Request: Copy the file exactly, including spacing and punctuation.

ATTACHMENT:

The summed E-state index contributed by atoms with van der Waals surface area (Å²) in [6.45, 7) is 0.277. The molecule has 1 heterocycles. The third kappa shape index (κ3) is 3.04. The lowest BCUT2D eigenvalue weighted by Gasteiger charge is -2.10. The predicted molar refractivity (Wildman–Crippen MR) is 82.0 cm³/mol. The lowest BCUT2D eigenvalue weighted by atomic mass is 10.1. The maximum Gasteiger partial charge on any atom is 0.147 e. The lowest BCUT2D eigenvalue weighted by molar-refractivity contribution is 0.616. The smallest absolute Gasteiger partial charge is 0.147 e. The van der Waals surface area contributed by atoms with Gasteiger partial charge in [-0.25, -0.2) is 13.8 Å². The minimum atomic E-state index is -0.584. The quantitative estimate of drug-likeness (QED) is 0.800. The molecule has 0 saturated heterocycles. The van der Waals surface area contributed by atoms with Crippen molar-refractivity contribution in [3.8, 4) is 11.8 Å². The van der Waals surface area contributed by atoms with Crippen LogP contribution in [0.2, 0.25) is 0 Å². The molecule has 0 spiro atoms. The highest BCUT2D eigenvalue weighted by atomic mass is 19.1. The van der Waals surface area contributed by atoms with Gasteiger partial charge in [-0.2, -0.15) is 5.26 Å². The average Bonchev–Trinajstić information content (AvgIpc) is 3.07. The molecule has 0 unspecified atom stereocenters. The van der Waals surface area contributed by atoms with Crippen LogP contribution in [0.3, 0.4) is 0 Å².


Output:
The summed E-state index contributed by atoms with van der Waals surface area (Å²) in [6.45, 7) is 0.277. The molecule has 1 heterocycles. The third kappa shape index (κ3) is 3.04. The lowest BCUT2D eigenvalue weighted by Gasteiger charge is -2.10. The predicted molar refractivity (Wildman–Crippen MR) is 82.0 cm³/mol. The lowest BCUT2D eigenvalue weighted by atomic mass is 10.1. The maximum Gasteiger partial charge on any atom is 0.147 e. The lowest BCUT2D eigenvalue weighted by molar-refractivity contribution is 0.616. The smallest absolute Gasteiger partial charge is 0.147 e. The van der Waals surface area contributed by atoms with Gasteiger partial charge in [-0.25, -0.2) is 13.8 Å². The minimum atomic E-state index is -0.584. The quantitative estimate of drug-likeness (QED) is 0.800. The molecule has 0 saturated heterocycles. The van der Waals surface area contributed by atoms with Crippen molar-refractivity contribution in [3.8, 4) is 11.8 Å². The van der Waals surface area contributed by atoms with Crippen LogP contribution in [0.2, 0.25) is 0 Å². The molecule has 0 spiro atoms. The highest BCUT2D eigenvalue weighted by atomic mass is 19.1. The van der Waals surface area contributed by atoms with Gasteiger partial charge in [-0.2, -0.15) is 5.26 Å². The average Bonchev–Trinajstić information content (AvgIpc) is 3.07. The molecule has 0 unspecified atom stereocenters. The van der Waals surface area contributed by atoms with Crippen LogP contribution in [0.3, 0.4) is 0 Å².